A fiscal revolution, in which, below 4 thousand euros, everyone will pay less taxes... but in which, above 12 million, the State will take everything! Indeed, is it “normal” that the five richest people in France today own more wealth than the 22 million poorest French people? A France proud of the ethnic-cultural mix of its universalist republic, against the systemic racism of a police force that often appears to be post-colonial. A 6th Republic, which will be able to refound democracy and the social contract through a Constituent Assembly… against the presidential monarchy of the 5th… And so many other things. Plan the exit from nuclear energy and organize the ecological transition. Ending animal suffering in factory farming. Ban glyphosate. Create 500 places in day care centers. Rebuild the thermal insulation of at least 700 homes per year. Inscribe the “green rule” in the Constitution: never take from nature more than it is able to reconstitute. There are 26 themed flyers like these!

All this would seem almost like a miracle fair, a festival of “tomorrow, free lunch”, if, as in 2017, France Insubmissa and the Popular Union had not, with the help of dozens of economists and senior civil servants, established the budget for the entire program. Mélenchon is, moreover, the only candidate to have carried out this type of exercise before the presidential elections. A program that would “cost” 250 billion euros in massive investments, but which would “return” 270 billion euros in activities, taxes and social contributions. The cards are therefore on the table. Because it is not a matter of “causing an impact to draw attention”, but of governing, of setting in motion a program that must actually be applied.

This is how things present themselves concretely today. The “only” thing the Popular Union has to do in the next three weeks is to withdraw three or four points from Marine Le Pen. It's not easy, because it too is growing slightly, benefiting mechanically from the failure of campaigns by Pécresse, who is really too stupid, and by Zemmour, who is too fascist.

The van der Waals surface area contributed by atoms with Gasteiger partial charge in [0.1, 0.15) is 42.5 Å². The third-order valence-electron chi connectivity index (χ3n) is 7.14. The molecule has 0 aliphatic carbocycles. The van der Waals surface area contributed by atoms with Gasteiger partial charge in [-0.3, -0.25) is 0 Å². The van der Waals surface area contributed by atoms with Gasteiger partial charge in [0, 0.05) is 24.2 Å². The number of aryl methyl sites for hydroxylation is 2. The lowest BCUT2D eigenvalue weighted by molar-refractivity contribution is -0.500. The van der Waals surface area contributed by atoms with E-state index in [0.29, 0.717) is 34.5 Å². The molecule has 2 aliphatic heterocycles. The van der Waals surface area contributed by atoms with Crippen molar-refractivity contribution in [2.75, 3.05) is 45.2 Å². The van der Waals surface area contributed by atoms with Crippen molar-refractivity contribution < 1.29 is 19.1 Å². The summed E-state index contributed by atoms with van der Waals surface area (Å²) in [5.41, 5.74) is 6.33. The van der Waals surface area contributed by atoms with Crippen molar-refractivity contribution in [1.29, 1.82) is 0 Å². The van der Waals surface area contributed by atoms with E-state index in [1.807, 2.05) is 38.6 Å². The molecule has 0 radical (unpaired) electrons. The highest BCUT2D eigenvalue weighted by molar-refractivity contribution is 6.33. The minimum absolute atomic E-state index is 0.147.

For Mélenchon, therefore, it is not easy, but it is possible to qualify for the second round, with an entry ticket worth around 19%. And once that threshold is crossed, if Mélenchon is the one to cross it, another election begins. Because absolutely all the political references of these last 50 years will be quickly pulverized. You will see things that will seem unbelievable to you. I can perfectly imagine, for example, a Ségolène Royal supporting Mélenchon, and a François Hollande (or a Jadot) supporting Macron.

The extreme right itself would be completely without a compass, and its electorate divided between its immediate class interests and the ideological ghosts of its leaders. We would then find ourselves in a “true” “populist” situation in the Latin American way, with on the one hand a frankly “right-wing” program supported by the entire establishment, and on the other a frankly “leftist” program, politically minority, but able to rely on a broad sociological majority.

Everything will now depend on the mobilization, at the polls, of the popular classes and youth, and on the choice of society that all intermediate intellectual classes will make, between Macron and Mélenchon. To finally reach the end with “Mélenchon president!”, without a doubt, it will be necessary to go through a mouse hole, too narrow to let a turtle, even a “sagacious” one, pass through. But as Mark Twain wrote, "They didn't know it was impossible, so they did it!" And that is also how history is written, for no revolution in the world ever seemed possible until two hours before it broke out.

*Claude Semal is a writer, singer and actor. Author, among other books, of Ubu à l'Élysée (Aden).

 

Translation: Mauricio Ayer to the website Other words.

Originally published on Portal Mediapart.